4 Personality Disorders Nursing Care Plans


As a nurse, it is essential to understand the nursing diagnosis for personality disorders to provide effective care and support to these patients. In this article, we will discuss the nursing diagnosis for personality disorders in detail, including its definition, types, assessment, interventions, and management strategies.

What are Personality Disorders?

Personality disorders are a group of mental health conditions characterized by persistent and maladaptive patterns of behavior, cognition, and emotions that significantly impair social, occupational, and other areas of functioning. Individuals with personality disorders often experience difficulties in relating to others, regulating their emotions, and coping with stress.

Personality is defined as the differences in the characteristic patterns of behaving, feeling, and thinking of an individual.

A personality disorder is a type of mental illness in which a person’s personality traits have become rigid, inflexible, and maladaptive and can hinder the person’s perception and association with situations and people. This can cause significant problems and restrictions in the family, social activities, school, employment, and other functional roles.

Nursing Care Plans

The nursing care plan varies according to the kind of personality disorder, its severity, and life situation. A collaborative intervention is needed to make sure all of the client’s social, medical, and psychiatric needs are met.

The goals of the nurse for clients with personality disorders focus on establishing trust, providing safety and comfort, teaching basic living skills, and promoting responsible behavior.


Here are four (4) nursing care plans (NCP) and nursing diagnoses for personality disorders:

  1. Risk For Self-Mutilation
  2. Chronic Low Self-Esteem
  3. Impaired Social Interaction
  4. Ineffective Coping

Risk For Self-Mutilation

Patients with a history of self-injury may continue to engage in self-mutilation as a maladaptive coping mechanism for emotional distress. In cases of abuse, the patient may engage in self-injury as a way to exert control over their own body, while those with mental retardation may engage in self-injury as a result of an inability to communicate emotional distress effectively. Attention-seeking behaviors may also contribute to self-injury as a means of eliciting a response from caregivers or loved ones.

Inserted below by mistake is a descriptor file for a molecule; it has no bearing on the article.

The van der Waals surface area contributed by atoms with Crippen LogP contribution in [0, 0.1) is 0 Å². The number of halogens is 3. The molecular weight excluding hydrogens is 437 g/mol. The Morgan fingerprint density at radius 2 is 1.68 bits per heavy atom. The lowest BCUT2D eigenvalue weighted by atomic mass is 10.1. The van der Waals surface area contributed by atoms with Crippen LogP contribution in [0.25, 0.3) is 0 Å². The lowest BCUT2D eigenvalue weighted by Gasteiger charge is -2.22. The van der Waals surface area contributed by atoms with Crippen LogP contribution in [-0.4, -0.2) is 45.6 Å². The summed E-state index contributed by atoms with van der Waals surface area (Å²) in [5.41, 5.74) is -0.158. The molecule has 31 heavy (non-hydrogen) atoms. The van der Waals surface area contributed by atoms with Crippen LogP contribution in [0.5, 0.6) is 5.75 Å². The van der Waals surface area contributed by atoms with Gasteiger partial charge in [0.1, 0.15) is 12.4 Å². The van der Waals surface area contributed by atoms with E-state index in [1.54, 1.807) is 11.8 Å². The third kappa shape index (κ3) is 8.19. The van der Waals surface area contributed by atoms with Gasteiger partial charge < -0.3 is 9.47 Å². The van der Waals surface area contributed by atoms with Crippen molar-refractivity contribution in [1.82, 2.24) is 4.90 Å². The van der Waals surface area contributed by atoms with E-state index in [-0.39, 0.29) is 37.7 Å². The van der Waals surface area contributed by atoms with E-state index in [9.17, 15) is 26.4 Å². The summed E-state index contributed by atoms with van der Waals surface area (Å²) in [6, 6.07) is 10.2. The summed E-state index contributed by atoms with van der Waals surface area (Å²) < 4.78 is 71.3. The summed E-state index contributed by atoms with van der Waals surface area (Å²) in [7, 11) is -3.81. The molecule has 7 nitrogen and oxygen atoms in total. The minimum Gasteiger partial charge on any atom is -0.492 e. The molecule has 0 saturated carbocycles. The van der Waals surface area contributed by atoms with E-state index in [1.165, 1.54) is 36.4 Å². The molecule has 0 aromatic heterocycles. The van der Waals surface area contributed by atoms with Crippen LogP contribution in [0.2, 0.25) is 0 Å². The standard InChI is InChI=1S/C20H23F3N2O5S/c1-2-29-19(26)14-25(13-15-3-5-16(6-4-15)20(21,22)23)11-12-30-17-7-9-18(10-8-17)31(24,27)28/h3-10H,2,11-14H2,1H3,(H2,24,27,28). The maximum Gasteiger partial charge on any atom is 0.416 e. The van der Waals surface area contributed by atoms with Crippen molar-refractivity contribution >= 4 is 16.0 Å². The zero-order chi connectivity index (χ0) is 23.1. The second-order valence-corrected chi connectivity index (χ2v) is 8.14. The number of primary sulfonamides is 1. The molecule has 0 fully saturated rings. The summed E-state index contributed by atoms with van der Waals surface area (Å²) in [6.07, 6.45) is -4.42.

Nursing Diagnosis

  • Risk For Self-Mutilation

Risk factors

  • Desperate need for attention
  • Emotionally disturbed or battered children
  • Feelings of depression, rejection, self-hatred, separation anxiety, guilt, and depersonalization
  • History of self-injury
  • History of physical, emotional, or sexual abuse
  • High-risk populations (BPD, psychotic states)
  • Impulsive behavior
  • Inability to verbally express feelings
  • Ineffective coping skills
  • Mentally retarded and autistic children

Possibly evidenced by

  • Not applicable for risk diagnosis. A risk diagnosis is not evidenced by signs and symptoms, as the problem has not occurred and nursing interventions are directed at prevention.

Desired Outcomes

  • The patient will be free of self-inflicted injury.
  • The patient will participate in impulse control training.
  • The patient will participate in coping skills training.
  • The patient will seek help when experiencing self-destructive impulses.
  • The patient will discuss alternative ways a client can meet the demands of the current situation.
  • The patient will express feelings related to stress and tension instead of acting-out behaviors.